NFA firearms (also called NFA weapons) are certain guns and accessories regulated by the National Firearms Act. They are sometimes called “Class 3 weapons.” NFA firearms include all fully automatic and select fire weapons, short barreled rifles/shotguns, and sound suppressors (silencers).

An NFA trust is also known as  a Gun Trust. These types of Trusts are specifically tailored to comply with the NFA regulations of Title II items.

Why use a NFA Gun Trust?

  • No CLEO Signature required

  • No Fingerprinting

  • Less hassle

United States Map showing what states allow individuals to own a silencer

United States Map showing what states allow individuals to own a silencer

Why Gun Suppressors Are Good
By: Doug Howlett for

Suppressed can be a tricky word by its definition and in most uses connotates something that is a negative, such as “the team of lawyers suppressed the evidence” or “the government suppressed the people’s rights.” But I am here to tell you that suppression, provided by gun suppressors, is a very good thing.

I recently enjoyed the opportunity to host a group of friends, mostly women, all of whom either had little experience with firearms or were all-out first time shooters. To help with the instruction and join in on the fun was Oceana Pawn & Gun gunsmith, Kurt Derwort, a former Naval armorer who worked out of Dam Neck in Virginia Beach, Va.

To get the new shooters more comfortable with guns in general and ease them into the experience, after a safety briefing, Kurt pulled out a Ruger .22 with an integrally suppressed barrel. He then guided the newest shooter in the group in how to shoot a gun that reduced the already fairly quiet rimfire to all of the noise of a pellet gun. Not distracted by a loud bang or any type of recoil, she chewed the target up.

Before the afternoon was over, Kurt pulled out a suppressed .223, which tricked out with a bipod, suppressor and variable magnification optic, looks like a pit bull, but as the group of shooters quickly realized, shoots with the gentleness of a golden retriever. Without a doubt, the suppressed guns were the highlight of the day, and for good reason.

Not only did they make the guns less intimidating to the less experienced shooters, but they made shooting in a group much more enjoyable. Hearing protection wasn’t as critical, people could stand in the background and still carry on conversations, Kurt could deliver instruction much more easily, and the neighbors down the street probably appreciated the reduced sound as well.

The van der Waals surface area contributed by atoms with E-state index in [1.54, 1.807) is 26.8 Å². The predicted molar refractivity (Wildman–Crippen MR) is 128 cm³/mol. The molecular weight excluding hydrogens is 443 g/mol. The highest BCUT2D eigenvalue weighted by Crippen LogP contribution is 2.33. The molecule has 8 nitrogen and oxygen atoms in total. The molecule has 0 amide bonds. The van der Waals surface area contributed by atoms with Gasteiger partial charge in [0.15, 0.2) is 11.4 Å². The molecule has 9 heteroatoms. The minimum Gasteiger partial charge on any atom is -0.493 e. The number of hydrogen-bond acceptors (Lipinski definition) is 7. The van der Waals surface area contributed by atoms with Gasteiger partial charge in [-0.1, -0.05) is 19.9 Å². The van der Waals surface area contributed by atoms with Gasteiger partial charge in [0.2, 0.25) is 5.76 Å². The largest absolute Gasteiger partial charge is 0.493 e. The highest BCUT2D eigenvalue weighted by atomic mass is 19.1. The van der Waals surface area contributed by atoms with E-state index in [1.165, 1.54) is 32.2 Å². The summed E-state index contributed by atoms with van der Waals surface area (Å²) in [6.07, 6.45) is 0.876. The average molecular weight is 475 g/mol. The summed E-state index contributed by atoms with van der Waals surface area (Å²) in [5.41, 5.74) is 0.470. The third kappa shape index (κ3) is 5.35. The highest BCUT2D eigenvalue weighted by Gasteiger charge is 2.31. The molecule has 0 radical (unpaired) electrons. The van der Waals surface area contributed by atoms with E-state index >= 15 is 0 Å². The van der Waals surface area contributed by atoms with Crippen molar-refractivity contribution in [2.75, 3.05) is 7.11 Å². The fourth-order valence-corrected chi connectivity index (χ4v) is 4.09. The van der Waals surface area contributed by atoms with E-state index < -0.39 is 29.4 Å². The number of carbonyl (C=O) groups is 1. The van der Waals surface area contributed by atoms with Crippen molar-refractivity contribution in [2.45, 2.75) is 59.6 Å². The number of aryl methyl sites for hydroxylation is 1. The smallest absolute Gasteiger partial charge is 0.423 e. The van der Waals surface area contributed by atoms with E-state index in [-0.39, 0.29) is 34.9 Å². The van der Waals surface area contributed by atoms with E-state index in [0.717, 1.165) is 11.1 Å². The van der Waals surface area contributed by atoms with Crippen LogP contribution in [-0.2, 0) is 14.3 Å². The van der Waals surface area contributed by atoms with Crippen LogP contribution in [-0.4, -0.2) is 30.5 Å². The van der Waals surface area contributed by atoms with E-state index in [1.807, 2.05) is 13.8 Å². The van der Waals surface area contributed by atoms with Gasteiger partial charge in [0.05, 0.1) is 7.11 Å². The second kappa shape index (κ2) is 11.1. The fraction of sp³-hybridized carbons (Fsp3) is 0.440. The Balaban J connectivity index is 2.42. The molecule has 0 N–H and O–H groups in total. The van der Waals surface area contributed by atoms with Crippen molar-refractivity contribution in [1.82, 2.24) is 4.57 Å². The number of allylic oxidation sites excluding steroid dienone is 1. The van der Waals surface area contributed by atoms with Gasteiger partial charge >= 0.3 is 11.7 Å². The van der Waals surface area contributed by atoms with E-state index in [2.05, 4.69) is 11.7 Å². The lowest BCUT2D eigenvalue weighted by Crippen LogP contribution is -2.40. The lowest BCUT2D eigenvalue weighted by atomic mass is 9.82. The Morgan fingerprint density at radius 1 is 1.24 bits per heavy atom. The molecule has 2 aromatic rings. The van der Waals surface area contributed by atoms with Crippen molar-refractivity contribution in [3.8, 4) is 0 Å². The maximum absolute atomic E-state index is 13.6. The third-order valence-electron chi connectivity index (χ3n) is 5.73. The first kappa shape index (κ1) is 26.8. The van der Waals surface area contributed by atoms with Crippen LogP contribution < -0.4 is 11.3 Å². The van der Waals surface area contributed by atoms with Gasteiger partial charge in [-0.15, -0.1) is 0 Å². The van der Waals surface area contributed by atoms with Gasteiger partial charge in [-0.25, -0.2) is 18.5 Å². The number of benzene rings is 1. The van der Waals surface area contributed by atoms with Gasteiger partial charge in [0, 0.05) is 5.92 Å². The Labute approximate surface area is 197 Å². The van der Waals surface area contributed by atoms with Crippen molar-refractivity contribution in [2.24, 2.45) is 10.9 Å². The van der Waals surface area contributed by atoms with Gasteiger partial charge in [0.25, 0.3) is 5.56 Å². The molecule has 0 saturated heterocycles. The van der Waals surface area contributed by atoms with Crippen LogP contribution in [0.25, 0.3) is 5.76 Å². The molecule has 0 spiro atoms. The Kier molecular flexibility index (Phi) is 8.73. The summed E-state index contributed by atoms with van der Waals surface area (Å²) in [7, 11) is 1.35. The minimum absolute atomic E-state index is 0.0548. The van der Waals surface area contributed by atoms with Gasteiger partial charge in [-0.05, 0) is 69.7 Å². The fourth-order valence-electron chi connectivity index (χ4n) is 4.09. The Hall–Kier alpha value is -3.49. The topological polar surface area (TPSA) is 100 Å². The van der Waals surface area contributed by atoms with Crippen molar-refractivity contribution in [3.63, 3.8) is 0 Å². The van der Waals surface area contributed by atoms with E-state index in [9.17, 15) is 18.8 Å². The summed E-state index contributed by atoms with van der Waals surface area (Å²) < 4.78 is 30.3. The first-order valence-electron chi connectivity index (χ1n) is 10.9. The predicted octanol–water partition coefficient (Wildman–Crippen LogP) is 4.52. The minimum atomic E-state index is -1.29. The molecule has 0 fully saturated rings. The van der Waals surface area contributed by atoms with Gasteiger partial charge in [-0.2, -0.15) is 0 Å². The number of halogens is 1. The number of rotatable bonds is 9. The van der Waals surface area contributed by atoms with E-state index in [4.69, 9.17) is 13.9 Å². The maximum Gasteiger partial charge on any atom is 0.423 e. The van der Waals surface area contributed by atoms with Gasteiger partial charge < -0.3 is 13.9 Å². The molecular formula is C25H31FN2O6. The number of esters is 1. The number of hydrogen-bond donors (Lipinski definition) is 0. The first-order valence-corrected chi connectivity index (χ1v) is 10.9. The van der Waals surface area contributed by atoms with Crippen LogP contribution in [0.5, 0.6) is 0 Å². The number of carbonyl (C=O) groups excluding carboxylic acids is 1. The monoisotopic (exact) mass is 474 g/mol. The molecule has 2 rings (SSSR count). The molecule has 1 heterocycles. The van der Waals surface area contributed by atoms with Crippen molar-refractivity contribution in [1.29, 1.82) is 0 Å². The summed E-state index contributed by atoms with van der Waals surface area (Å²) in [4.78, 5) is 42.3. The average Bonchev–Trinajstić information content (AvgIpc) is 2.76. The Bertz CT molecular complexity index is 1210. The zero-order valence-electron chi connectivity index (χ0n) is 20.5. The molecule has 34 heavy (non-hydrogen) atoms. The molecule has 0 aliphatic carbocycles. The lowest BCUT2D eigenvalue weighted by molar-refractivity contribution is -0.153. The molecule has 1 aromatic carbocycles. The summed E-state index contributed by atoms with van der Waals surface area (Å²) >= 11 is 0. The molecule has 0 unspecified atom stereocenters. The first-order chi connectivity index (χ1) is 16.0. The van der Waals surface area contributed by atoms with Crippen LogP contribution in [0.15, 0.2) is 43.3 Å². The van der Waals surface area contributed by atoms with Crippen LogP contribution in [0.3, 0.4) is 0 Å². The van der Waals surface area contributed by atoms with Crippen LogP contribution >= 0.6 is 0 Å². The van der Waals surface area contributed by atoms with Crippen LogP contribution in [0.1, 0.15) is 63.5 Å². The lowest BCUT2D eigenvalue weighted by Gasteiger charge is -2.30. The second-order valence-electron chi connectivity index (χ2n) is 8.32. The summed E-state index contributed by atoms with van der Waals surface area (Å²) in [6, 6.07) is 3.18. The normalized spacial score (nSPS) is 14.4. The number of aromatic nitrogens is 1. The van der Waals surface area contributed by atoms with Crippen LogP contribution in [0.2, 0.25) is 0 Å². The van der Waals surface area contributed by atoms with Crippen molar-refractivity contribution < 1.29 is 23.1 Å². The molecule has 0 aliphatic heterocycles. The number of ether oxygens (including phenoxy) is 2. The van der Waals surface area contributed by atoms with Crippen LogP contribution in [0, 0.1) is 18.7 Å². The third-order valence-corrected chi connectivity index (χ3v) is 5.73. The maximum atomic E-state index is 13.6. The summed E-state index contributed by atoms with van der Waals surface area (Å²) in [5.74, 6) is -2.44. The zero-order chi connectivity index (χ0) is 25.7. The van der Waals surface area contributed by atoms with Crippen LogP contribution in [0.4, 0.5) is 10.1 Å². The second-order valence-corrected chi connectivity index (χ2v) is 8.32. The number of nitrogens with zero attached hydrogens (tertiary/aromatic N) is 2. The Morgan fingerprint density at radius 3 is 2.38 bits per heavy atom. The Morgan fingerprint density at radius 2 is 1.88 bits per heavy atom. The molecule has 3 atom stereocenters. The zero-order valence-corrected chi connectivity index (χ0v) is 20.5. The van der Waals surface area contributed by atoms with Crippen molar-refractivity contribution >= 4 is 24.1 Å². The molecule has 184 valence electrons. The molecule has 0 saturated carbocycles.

In Europe, it’s considered impolite to shoot a gun without a suppressor. America would do well to follow their example.


.22 LR, .22 MAG, .17 HMR

The standard thread for these calibers is 1/2×28.
NOTE: Many .22 barrels have a M8 thread and are typically adapted to 1/2″X28


  • 1/2×28 is the most common thread for 9mm weapons – both carbine and pistol.
  • Glock, H&K weapons use the M13.5×1 LH thread pitch
  • Sig Sauer and Steyr weapons use the M13.5×1 LH thread pitch

.40 S&W and 10mm

  • 9/16×24 is the most common thread pitch for .40 cal weapons.
  • H&K weapons use the M14.5×1 LH thread pitch


  • .578×28 is the most common thread for .45 cal weapons.
  • H&K USP Tactical uses the M16x1 LH thread pitch
  • H&K Mark 23 (Socom) uses the M16x1 RH thread pitch

5.56mm (.223)

  • AR-15s use the 1/2×28 thread pitch
  • Steyr Aug uses the M13x1 LH thread pitch
  • H&K weapons use the M15x1 thread pitch
  • Ruger Mini uses 9/16×24 thread pitch

7.62mm (.308)

  • 5/8×24 is the most common thread for 7.62mm/.308 weapons
  • Sako TRG uses the M18x1 thread pitch
  • Accuracy International uses the M18x1.5 thread pitch
  • AK-47s use the M14x1LH thread pitch


  • 5/8×24 is the most common thread for .338LM weapons
  • Sako TRG uses the M18x1 thread pitch
  • Accuracy International uses the M18x1.5 thread pitch
  • Desert Tactical Arms uses the 3/4×24 thread pitch
  • M=Metric (for example – M13.5×1 LH means that the numbers are metric instead of standard.)
  • LH=Left Hand (for example – M13.5×1 LH means the threads are backwards from what you typically expect. This thread pitch would require righty-loosey, lefty-tighty…)
  • RH=Right Hand (for example – M16x1RH means the threads work how you typically expect (righty-tighty…). If there is no LH or RH designation – RH is the default.)